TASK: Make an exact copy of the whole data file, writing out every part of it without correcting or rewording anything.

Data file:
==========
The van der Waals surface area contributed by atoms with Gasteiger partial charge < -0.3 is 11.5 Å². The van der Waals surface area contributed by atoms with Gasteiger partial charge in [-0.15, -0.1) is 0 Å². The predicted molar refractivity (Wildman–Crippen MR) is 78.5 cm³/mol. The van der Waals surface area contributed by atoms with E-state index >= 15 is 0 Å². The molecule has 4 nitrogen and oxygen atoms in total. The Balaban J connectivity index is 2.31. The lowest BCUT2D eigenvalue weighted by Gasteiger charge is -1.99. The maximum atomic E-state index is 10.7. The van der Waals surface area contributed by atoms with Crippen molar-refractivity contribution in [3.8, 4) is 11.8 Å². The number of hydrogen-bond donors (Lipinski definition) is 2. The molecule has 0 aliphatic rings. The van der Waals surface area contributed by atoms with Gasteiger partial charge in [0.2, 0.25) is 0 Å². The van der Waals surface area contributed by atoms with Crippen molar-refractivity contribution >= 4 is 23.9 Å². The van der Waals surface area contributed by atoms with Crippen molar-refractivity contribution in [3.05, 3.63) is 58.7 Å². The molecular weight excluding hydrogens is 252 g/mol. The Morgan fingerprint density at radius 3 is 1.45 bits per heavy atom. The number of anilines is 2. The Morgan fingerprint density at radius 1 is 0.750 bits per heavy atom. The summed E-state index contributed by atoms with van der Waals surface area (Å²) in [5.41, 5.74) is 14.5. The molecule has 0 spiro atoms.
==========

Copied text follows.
The van der Waals surface area contributed by atoms with Gasteiger partial charge < -0.3 is 11.5 Å². The van der Waals surface area contributed by atoms with Gasteiger partial charge in [-0.15, -0.1) is 0 Å². The predicted molar refractivity (Wildman–Crippen MR) is 78.5 cm³/mol. The van der Waals surface area contributed by atoms with E-state index >= 15 is 0 Å². The molecule has 4 nitrogen and oxygen atoms in total. The Balaban J connectivity index is 2.31. The lowest BCUT2D eigenvalue weighted by Gasteiger charge is -1.99. The maximum atomic E-state index is 10.7. The van der Waals surface area contributed by atoms with Crippen molar-refractivity contribution in [3.8, 4) is 11.8 Å². The number of hydrogen-bond donors (Lipinski definition) is 2. The molecule has 0 aliphatic rings. The van der Waals surface area contributed by atoms with Gasteiger partial charge in [0.2, 0.25) is 0 Å². The van der Waals surface area contributed by atoms with Crippen molar-refractivity contribution >= 4 is 23.9 Å². The van der Waals surface area contributed by atoms with Crippen molar-refractivity contribution in [3.05, 3.63) is 58.7 Å². The molecular weight excluding hydrogens is 252 g/mol. The Morgan fingerprint density at radius 3 is 1.45 bits per heavy atom. The number of anilines is 2. The Morgan fingerprint density at radius 1 is 0.750 bits per heavy atom. The summed E-state index contributed by atoms with van der Waals surface area (Å²) in [5.41, 5.74) is 14.5. The molecule has 0 spiro atoms.